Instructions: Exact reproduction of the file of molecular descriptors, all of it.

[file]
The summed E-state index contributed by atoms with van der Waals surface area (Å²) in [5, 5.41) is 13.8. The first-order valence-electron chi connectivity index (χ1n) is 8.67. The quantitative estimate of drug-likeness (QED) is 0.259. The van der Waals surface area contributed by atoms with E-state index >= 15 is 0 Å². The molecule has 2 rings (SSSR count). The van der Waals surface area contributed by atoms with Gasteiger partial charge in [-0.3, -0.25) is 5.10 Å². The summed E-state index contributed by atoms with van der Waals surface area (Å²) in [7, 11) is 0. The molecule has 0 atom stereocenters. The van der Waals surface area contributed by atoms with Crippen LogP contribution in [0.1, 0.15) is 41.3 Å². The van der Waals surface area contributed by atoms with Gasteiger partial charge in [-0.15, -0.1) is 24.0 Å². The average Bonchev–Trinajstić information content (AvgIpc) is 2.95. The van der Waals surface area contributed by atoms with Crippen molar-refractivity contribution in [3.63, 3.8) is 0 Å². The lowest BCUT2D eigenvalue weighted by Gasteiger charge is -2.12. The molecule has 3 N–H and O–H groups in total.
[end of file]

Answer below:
The summed E-state index contributed by atoms with van der Waals surface area (Å²) in [5, 5.41) is 13.8. The first-order valence-electron chi connectivity index (χ1n) is 8.67. The quantitative estimate of drug-likeness (QED) is 0.259. The van der Waals surface area contributed by atoms with E-state index >= 15 is 0 Å². The molecule has 2 rings (SSSR count). The van der Waals surface area contributed by atoms with Gasteiger partial charge in [-0.3, -0.25) is 5.10 Å². The summed E-state index contributed by atoms with van der Waals surface area (Å²) in [7, 11) is 0. The molecule has 0 atom stereocenters. The van der Waals surface area contributed by atoms with Crippen LogP contribution in [0.1, 0.15) is 41.3 Å². The van der Waals surface area contributed by atoms with Gasteiger partial charge in [-0.15, -0.1) is 24.0 Å². The average Bonchev–Trinajstić information content (AvgIpc) is 2.95. The van der Waals surface area contributed by atoms with Crippen molar-refractivity contribution in [3.63, 3.8) is 0 Å². The lowest BCUT2D eigenvalue weighted by Gasteiger charge is -2.12. The molecule has 3 N–H and O–H groups in total.